On Fri, Sep 11, 2015 at 6:12 AM, James Harris wrote:
Thanks for your help, Chris. Using select() is a very good option. I tried
first without a timeout and even then this version of Windows does not
recognise Control-C until after the select() call returns (which needs
similar prompting as with the accept() call. However, select() with a
timeout allows the code to work both on Windows and Linux. Hooray!

For anyone else who is looking for this the earlier test code was changed to

port = 8880
import select
import socket
s = socket.socket(socket.AF_INET, socket.SOCK_STREAM)
s.bind(("", port))
while 1:
ready = select.select((s,), (), (), 0.5)
#print '(ready %s)' % repr(ready)
if (ready[0]):
endpoint = s.accept()
except socket.error, details:
print 'Ignoring socket error:', repr(details)
print '(endpoint %s)' % repr(endpoint)
if endpoint:

(Your indentation is looking like a single space, here. I would
suggest indenting a bit more, for readability; but it might just be an
artefact of posting.)

This is what I meant when I said you would be polling. Effectively,
you wake up your program every half-second, check if Ctrl-C has been
pressed, and if it hasn't, you go back to sleep again. This is pretty

Assuming you don't need stdin for any other purpose, one solution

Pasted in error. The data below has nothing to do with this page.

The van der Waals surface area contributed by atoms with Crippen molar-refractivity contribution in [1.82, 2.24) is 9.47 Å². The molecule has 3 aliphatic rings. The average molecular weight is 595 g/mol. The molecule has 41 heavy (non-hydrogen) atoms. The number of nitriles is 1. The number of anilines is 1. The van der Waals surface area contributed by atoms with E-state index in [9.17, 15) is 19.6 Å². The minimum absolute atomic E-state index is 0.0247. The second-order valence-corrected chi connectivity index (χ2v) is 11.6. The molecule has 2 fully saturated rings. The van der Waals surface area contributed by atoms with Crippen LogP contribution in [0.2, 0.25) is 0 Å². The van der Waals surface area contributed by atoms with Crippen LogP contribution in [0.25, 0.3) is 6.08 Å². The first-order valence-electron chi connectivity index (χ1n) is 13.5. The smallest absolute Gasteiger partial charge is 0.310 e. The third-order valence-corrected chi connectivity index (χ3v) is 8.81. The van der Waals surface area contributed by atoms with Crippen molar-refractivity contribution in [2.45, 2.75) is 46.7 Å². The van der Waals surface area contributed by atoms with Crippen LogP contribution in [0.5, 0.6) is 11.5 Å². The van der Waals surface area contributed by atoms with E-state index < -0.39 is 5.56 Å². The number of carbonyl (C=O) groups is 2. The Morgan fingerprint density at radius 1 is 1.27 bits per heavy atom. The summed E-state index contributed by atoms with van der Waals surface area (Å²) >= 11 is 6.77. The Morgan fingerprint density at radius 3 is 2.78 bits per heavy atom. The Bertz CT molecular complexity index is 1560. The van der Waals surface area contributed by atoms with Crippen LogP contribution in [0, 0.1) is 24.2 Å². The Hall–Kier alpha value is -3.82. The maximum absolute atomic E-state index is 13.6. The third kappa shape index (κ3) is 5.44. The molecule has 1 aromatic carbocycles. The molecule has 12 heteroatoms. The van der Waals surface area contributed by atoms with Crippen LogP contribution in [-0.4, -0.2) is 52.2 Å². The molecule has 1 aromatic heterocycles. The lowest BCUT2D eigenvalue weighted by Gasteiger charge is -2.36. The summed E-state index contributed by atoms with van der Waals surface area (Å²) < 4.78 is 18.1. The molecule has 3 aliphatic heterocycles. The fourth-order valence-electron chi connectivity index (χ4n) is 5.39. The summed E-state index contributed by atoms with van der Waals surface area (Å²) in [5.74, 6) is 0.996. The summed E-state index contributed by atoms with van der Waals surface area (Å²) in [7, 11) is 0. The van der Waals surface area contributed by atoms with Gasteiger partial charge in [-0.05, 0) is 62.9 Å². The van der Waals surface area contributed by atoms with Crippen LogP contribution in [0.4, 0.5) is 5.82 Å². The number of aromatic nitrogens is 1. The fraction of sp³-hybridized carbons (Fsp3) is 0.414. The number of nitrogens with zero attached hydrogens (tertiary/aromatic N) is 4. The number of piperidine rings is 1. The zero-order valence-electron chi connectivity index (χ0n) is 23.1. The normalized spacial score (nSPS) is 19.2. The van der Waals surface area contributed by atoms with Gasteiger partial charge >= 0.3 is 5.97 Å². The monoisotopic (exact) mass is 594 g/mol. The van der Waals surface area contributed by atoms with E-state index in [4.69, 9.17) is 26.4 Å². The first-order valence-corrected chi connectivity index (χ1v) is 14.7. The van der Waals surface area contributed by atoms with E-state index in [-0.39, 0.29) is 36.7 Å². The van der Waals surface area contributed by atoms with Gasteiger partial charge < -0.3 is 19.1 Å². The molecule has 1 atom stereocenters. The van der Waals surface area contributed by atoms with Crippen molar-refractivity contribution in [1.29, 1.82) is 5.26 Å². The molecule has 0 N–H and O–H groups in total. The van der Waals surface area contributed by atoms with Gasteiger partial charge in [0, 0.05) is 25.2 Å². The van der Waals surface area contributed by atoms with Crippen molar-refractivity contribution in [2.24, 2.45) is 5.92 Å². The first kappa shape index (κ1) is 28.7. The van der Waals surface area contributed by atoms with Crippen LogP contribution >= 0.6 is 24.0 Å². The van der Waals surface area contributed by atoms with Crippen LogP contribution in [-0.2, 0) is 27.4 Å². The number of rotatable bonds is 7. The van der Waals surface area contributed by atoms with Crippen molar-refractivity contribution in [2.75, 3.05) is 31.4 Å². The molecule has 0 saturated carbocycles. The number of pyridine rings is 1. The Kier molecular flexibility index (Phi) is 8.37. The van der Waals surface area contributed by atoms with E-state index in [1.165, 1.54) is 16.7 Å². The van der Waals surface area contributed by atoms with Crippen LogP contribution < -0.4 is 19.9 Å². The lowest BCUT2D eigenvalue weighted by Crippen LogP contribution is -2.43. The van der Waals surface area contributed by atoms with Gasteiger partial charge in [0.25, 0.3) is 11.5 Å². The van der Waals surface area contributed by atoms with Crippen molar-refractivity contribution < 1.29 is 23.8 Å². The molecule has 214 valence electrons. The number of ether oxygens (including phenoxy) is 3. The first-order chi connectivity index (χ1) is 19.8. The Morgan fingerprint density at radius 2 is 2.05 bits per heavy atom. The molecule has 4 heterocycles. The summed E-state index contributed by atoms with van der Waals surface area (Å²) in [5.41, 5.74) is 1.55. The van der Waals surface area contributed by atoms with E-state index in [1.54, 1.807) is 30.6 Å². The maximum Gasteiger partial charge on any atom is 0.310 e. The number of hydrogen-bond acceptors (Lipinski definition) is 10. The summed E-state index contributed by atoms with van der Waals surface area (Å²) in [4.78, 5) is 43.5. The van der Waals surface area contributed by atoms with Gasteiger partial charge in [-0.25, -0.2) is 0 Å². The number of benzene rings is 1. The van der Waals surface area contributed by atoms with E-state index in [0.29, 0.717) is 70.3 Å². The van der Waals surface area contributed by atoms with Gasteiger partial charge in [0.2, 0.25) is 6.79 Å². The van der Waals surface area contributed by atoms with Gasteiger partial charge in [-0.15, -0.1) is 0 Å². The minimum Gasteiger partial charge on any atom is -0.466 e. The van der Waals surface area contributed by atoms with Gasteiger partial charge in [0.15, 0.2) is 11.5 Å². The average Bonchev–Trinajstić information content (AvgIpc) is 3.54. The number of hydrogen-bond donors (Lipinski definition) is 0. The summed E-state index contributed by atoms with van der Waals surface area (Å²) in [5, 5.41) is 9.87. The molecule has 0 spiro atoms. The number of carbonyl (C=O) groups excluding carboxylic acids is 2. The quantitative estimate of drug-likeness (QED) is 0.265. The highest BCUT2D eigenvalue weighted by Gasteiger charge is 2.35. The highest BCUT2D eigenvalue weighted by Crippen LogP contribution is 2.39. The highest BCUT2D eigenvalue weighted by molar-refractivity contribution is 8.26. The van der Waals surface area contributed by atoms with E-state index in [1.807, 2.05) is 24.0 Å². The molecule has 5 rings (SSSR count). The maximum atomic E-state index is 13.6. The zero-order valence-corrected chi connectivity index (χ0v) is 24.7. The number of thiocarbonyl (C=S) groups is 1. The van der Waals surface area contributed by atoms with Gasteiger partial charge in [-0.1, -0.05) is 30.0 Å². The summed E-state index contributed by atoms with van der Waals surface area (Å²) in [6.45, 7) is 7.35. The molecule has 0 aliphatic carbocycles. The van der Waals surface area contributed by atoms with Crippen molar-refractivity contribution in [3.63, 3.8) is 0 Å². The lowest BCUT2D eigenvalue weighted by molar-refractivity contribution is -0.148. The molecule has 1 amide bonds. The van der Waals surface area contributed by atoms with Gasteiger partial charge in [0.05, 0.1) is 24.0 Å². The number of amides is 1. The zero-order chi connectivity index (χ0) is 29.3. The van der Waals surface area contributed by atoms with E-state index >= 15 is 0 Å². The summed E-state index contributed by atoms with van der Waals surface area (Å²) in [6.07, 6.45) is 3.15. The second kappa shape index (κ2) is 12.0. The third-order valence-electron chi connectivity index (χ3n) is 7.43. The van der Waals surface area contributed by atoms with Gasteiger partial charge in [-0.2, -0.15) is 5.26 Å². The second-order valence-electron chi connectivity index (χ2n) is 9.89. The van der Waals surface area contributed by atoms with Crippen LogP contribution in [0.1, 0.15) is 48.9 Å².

would be to spin off a thread that simply watches for a keyboard
signal. I tested this on Windows 7 with 2.7.10 and 3.4.3, and it
appears to work:

import socket
import threading

# Python 2/3 compat
try: input = raw_input
except NameError: pass

PORT = 8880
mainsock = socket.socket()
mainsock.bind(("", PORT))

def console():
     """Constantly read from stdin and discard"""
         while "moar console": input()
     except (KeyboardInterrupt, EOFError):


while "moar sockets":
     s = mainsock.accept()
     print("New connection: %r" % s)
     # Do whatever you want with the connection

As long as you have _some_ thread reading from the console, you can
get woken up by Ctrl-C. When that happens, it simply fires off a quick
socket connection to itself, thus waking up the main thread; and then
the main thread sees the KeyboardInterrupt. (I'm not sure why, but
instead of seeing KeyboardInterrupt in the console thread, I've been
seeing EOFError. Since I don't particularly care to explore the
problem, I just wrote the except clause to catch both.)

This eliminates the polling, but you have to sacrifice stdin to do it.
It may be worth bracketing all of that code with a platform check -
don't bother doing all this unless you're on Windows. Up to you.

Stupid Windows.


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postedSep 10, '15 at 6:24p
activeSep 11, '15 at 11:15p



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